• Courtesy photo

    The Appleseed Cast is Radio 1190's featured Artist of the Week.

  • Courtesy photo

    The highly anticipated debut LP from White Reaper is now in rotation at Radio 1190.

  • Courtesy photo / Captured Tracks

    Mac DeMarco's side project, Walter TV, is now spinning on Radio 1190.

  • Courtesy photo

    Leon Bridges album is in rotation at Radio 1190.

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Radio 1190 is bringing back a summer tradition with its on-air feature, “Artist of the Week.” This week’s featured artist is the Kansas-based emo group The Appleseed Cast. Tune in all week learn more about this awesome group and hear a few tracks from the band’s expansive discography. And if you dig the group, head to the Hi-Dive (7 S Broadway, Denver) tonight to see them live (the show is 16+). Tune in every week to learn about a new Artist of the Week.

Between songs from The Appleseed Cast this week, listen to cuts from these albums that are new to 1190’s rotation:

After the rise and fall of garage rock in the early 2010s, there have been very few records that have blown the minds of punk and indie fans. But this year, Polyvinyl released the highly anticipated debut LP from White Reaper, White Reaper Does it Again. Though the Louisville, Ky., group only released one six-song EP in 2014, the quartet generated enough buzz rise as a keystone group in the garage-punk genre. Much like garage-rock forefathers, like Jay Reatard, White Reaper plays with sky-high energy and youthful, shouting vocals that would fit well in a small sweaty venue or in the background at a skateboard shop.

What White Reaper does best is it mixes grit with pop — the group can go from a gnarly verse grind and switch gears to an anthemic chorus howl. The jumpy synthesizer adds a layer of personality, differentiating White Reaper from the hoards of cookie-cutter garage-rock bands. But although the production accentuates each instrument equally, it’s not as clean or polished, sounding akin to an eight-track recording. And though all elements of a good garage-rock record are present, White Reaper Does It Again lacks a sense of variety, featuring 12 straightforward garage tunes. Aside from that, White Reaper Does It Again is one of the most satisfying garage records in years. For those who were disappointed by the latest King Tuff or Wavves albums, this LP is sure to satisfy a need for scuzzy, fast and reckless garage punk.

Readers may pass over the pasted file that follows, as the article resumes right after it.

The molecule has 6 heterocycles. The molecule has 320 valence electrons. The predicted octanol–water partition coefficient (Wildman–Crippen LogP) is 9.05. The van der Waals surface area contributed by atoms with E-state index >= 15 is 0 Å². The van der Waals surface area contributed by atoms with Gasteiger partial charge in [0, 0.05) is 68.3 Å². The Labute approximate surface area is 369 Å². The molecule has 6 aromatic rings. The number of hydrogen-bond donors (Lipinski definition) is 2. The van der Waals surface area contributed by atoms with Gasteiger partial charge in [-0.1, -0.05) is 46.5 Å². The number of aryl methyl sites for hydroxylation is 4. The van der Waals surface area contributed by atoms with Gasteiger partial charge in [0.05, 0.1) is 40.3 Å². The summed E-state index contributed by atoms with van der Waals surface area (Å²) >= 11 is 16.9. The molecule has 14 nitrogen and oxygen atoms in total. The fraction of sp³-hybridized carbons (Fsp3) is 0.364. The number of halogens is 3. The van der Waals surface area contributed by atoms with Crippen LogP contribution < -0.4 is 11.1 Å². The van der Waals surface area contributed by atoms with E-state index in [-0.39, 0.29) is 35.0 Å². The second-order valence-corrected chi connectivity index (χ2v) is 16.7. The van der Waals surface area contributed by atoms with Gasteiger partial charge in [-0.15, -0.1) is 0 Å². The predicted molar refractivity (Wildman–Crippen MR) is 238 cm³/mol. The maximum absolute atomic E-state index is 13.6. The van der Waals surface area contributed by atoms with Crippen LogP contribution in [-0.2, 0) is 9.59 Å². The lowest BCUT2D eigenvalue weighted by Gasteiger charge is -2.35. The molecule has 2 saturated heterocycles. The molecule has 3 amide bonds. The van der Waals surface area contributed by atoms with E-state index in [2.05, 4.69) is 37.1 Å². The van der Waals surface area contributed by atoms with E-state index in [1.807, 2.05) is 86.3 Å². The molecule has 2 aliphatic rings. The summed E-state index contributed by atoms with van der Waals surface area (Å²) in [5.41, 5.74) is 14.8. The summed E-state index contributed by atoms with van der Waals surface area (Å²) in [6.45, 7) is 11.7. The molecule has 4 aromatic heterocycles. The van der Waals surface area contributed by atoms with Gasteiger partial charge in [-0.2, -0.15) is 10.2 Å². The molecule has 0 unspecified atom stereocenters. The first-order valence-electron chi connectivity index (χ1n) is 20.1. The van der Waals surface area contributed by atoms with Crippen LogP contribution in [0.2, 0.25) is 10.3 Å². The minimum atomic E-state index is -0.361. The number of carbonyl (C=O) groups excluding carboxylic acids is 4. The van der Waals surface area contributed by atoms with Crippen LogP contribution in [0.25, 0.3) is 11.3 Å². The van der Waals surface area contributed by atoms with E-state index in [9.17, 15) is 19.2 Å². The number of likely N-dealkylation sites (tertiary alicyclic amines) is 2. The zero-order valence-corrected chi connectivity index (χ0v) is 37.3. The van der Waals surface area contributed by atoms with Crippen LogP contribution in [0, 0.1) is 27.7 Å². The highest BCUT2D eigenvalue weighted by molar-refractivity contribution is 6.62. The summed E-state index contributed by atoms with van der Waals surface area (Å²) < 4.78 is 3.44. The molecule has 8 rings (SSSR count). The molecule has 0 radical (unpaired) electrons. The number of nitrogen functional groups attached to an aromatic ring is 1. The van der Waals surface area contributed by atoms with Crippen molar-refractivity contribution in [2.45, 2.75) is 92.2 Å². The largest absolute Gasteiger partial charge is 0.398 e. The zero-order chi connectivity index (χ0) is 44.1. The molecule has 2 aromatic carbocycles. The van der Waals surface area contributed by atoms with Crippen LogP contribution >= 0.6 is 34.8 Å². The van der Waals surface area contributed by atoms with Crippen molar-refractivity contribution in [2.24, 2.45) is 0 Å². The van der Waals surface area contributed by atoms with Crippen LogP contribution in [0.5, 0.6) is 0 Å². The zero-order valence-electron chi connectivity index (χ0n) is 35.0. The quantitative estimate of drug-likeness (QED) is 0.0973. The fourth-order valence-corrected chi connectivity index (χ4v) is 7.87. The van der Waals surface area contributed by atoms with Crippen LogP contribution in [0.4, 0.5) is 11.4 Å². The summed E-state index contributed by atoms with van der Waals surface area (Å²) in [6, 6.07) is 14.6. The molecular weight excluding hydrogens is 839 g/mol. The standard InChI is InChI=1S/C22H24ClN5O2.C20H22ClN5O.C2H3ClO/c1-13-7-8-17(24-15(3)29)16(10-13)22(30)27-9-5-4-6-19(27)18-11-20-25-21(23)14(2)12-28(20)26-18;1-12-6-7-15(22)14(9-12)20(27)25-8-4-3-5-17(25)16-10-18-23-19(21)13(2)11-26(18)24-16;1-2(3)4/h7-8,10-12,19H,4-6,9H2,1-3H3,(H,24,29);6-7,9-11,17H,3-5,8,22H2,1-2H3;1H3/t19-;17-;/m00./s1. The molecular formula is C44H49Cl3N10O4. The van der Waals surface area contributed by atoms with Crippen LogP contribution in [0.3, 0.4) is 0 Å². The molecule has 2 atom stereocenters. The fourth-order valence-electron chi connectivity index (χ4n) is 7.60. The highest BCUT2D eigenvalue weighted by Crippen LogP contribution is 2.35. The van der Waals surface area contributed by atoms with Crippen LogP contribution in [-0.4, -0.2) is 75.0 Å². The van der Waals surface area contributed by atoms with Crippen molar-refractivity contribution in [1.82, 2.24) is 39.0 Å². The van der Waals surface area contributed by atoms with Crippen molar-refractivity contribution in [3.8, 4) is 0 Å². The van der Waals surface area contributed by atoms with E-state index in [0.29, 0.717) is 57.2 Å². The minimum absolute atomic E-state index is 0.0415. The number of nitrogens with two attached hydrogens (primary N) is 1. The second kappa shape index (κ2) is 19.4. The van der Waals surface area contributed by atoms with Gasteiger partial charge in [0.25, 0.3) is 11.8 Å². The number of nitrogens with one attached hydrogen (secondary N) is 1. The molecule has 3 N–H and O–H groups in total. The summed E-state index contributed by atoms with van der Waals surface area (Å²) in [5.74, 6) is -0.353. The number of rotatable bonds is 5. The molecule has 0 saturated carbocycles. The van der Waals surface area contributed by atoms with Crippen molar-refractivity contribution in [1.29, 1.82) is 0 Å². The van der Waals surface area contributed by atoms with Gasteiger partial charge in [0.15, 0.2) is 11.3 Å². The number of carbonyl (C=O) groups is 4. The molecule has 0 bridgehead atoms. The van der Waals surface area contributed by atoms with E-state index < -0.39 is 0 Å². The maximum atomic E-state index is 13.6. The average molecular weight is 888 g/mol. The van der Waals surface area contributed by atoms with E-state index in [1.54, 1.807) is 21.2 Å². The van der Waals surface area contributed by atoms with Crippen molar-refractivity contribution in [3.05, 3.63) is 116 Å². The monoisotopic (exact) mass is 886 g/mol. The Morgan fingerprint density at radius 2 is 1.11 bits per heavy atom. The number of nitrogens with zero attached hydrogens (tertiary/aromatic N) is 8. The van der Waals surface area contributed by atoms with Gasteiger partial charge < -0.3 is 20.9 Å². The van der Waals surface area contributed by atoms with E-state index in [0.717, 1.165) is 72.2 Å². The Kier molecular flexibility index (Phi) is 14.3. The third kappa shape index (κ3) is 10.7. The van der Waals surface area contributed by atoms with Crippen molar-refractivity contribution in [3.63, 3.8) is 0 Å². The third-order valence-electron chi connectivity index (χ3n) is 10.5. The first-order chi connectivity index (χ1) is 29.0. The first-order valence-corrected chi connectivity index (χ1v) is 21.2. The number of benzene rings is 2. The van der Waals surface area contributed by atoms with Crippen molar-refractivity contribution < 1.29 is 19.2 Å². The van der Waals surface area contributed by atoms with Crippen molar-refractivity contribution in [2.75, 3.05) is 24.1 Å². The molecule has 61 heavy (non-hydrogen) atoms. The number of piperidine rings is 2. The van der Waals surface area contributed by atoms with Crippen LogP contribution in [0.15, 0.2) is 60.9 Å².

Those itching to hear Mac DeMarco’s new mini-LP but can’t wait until Aug. 7, Walter TV’s Blessed is the perfect appetizer to hold listeners over. Walter TV is essentially DeMarco’s touring band, but with his usual bassist Pierce McGarry as the lead vocalist and Joe McMurray, who switches instruments each song. The LP is loose, playful and devoid of serious subject matter — much like what would be expected from a DeMarco side project. The guitars are sharp, fluid and drenched in reverb, while the drums are loud and full, sounding almost as if Blessed was recorded in a DIY venue.

Overall, the record is fun, but it lacks substance. But, taking into account that Walter TV is DeMarco and his band’s side project, it’s safe to say this album is not meant to be taken seriously. For what it is, Blessed is a great summer album for those freaks experiencing a DeMarco dry spell.

After gaining significant Spotify buzz, Fort Worth-based soul singer Leon Bridges finally released his debut LP, Coming Home, on Capitol Records. Unlike most modern soul singers, Bridges shies away from using electronic or hip-hop crossover techniques. Instead, Leon takes a late-’50s revivalist approach by using real instruments and production, giving it a sound that is incredibly close to analog recordings. With this, Bridges incorporates his smooth and soulful croon, but also features light drums, deep bass, sparse electric guitars, back-up singers and plenty of horns and organs.

Though the idea of reviving ’50s soul and doo-wop seems cheesy and derivative on paper, what Bridges does is incredibly genuine and it’s obvious the players are true soul musicians. Each track is easy to digest, but provides enough fantastic musicianship to keep any listener engaged. With this all being said, those who aren’t fans of old-school soul, blues or R&B, this record will not convert you. It is chock-full of nostalgia for early AM radio hits, but it doesn’t have enough crossover value to hit a wider audience.

James Calvet is Radio 1190’s music director.

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